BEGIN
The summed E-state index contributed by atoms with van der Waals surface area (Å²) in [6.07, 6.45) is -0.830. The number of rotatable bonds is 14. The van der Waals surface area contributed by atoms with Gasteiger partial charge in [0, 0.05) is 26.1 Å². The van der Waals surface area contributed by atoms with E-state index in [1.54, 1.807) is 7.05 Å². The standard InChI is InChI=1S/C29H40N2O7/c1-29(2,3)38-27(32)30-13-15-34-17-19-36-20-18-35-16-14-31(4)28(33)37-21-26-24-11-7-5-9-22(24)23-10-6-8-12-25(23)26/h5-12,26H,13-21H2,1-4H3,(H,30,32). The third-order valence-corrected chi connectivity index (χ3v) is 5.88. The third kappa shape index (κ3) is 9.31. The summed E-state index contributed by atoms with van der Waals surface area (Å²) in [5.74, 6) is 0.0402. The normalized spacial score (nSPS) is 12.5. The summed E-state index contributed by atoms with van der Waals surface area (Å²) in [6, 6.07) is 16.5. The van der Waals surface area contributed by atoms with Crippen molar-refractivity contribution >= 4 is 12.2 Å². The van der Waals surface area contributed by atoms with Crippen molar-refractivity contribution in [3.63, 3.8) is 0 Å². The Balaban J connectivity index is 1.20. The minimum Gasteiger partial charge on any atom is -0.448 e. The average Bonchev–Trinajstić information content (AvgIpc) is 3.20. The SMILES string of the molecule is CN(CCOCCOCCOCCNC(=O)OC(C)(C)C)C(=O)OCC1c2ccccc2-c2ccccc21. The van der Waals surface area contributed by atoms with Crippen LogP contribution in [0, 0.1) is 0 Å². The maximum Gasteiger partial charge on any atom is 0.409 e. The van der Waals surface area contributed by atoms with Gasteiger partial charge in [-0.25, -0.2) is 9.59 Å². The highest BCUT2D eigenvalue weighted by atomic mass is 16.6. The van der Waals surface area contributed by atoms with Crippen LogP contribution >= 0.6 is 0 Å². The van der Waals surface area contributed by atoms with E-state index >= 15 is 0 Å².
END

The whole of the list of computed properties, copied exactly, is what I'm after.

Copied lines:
The summed E-state index contributed by atoms with van der Waals surface area (Å²) in [6.07, 6.45) is -0.830. The number of rotatable bonds is 14. The van der Waals surface area contributed by atoms with Gasteiger partial charge in [0, 0.05) is 26.1 Å². The van der Waals surface area contributed by atoms with E-state index in [1.54, 1.807) is 7.05 Å². The standard InChI is InChI=1S/C29H40N2O7/c1-29(2,3)38-27(32)30-13-15-34-17-19-36-20-18-35-16-14-31(4)28(33)37-21-26-24-11-7-5-9-22(24)23-10-6-8-12-25(23)26/h5-12,26H,13-21H2,1-4H3,(H,30,32). The third-order valence-corrected chi connectivity index (χ3v) is 5.88. The third kappa shape index (κ3) is 9.31. The summed E-state index contributed by atoms with van der Waals surface area (Å²) in [5.74, 6) is 0.0402. The normalized spacial score (nSPS) is 12.5. The summed E-state index contributed by atoms with van der Waals surface area (Å²) in [6, 6.07) is 16.5. The van der Waals surface area contributed by atoms with Crippen molar-refractivity contribution >= 4 is 12.2 Å². The van der Waals surface area contributed by atoms with Crippen molar-refractivity contribution in [3.63, 3.8) is 0 Å². The Balaban J connectivity index is 1.20. The minimum Gasteiger partial charge on any atom is -0.448 e. The average Bonchev–Trinajstić information content (AvgIpc) is 3.20. The SMILES string of the molecule is CN(CCOCCOCCOCCNC(=O)OC(C)(C)C)C(=O)OCC1c2ccccc2-c2ccccc21. The van der Waals surface area contributed by atoms with Crippen LogP contribution in [0, 0.1) is 0 Å². The maximum Gasteiger partial charge on any atom is 0.409 e. The van der Waals surface area contributed by atoms with Gasteiger partial charge in [-0.25, -0.2) is 9.59 Å². The highest BCUT2D eigenvalue weighted by atomic mass is 16.6. The van der Waals surface area contributed by atoms with Crippen LogP contribution >= 0.6 is 0 Å². The van der Waals surface area contributed by atoms with E-state index >= 15 is 0 Å².